In the original movie, Taylor Sheridan gave us a seemingly superfluous side plot involving a cop at home with his family. It did eventually tie in with the main narrative, and the reason why it worked is because the cop felt like a fully developed character, and the payoff added some harrowing layers to the material. He tries a similar approach here by introducing a Texas teen named Miguel (Elijah Rodriguez), who begins working for a cartel as a coyote leading illegals across the Rio Grande. This side plot doesn’t work at all, because Miguel remains a one-note and dull figure from the very beginning. The movie’s pace comes to a screeching halt every time it cuts back to this plot thread, and the way it ties in with the main story near the end is spectacularly unconvincing.
In between these less than compelling story threads are a myriad of bloody shoot-outs and explosions, all of which are well-staged, but without any subtext or a strong narrative to motivate them, they’re just mindless action scenes. There’s nothing here that’s as suspenseful as the border crossing scene from the first, and after a while, the bloody violence tends to become numbing. The movie tries to add warmth to the proceedings by having Alejandro bond with Isabela and become her protector once the US government views her as a liability, but it’s a really tough sell given what we saw Alejandro do at the end of the last movie, and it’s not one that really pays off. In fact, the one scene that brings any warmth at all involves Alejandro using sign language to communicate with a deaf farmer who offers them food and shelter, but that segment lasts for a very short time.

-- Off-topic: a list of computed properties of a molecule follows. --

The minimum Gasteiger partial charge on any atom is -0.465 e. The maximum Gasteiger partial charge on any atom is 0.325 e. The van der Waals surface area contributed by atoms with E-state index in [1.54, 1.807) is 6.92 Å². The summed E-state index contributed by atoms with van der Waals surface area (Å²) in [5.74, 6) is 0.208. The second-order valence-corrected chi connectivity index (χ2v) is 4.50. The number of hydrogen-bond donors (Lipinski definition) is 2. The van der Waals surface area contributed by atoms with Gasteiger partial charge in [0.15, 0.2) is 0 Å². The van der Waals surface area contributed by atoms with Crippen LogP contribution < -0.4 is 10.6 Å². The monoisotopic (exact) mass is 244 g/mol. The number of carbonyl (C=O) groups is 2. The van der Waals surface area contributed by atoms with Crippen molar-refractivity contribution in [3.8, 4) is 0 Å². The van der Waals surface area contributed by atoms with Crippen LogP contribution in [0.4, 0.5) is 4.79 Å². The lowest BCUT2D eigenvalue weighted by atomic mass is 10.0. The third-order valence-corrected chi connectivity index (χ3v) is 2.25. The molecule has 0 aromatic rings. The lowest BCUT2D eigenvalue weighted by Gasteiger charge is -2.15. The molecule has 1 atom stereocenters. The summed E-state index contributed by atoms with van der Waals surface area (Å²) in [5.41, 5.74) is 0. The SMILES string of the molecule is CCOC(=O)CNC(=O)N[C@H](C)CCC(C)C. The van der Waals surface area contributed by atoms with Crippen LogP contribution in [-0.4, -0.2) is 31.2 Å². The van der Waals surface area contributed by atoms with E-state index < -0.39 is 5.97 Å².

The acting is so very good across the board that it seems like a waste to see these performances used on such thinly drawn characters. Catherine Keener comes in as Graver’s superior Cynthia Fords, and while she’s great, she’s given a nothing role to play, and is dropped from the movie without any payoff at all. Brolin is charismatic and Del Toro is as commanding as ever, but the movie never develops their characters in any new or meaningful way. As for Modine, well, he’s perhaps the most wasted actor in the film. He’s watchable, but like the rest of the cast, his role amounts to nothing.
In the end, the entire thing feels so pointless that you can’t help but wonder why it was made in the first place. Sicario had a reason for existing; this sequel has only a lot of action and violence. It’s saying something that the last couple of Marvel movies have had more depth and purpose than a grim thriller about the war on drugs and terror. While I wasn’t a fan of the first movie, it was a solid effort, and I would certainly hesitate to call it “bad.” With Sicario: Day of the Sodado, I wouldn’t hesitate at all.
Final Grade: ** (out of ****)
Rated R for strong violence and profanity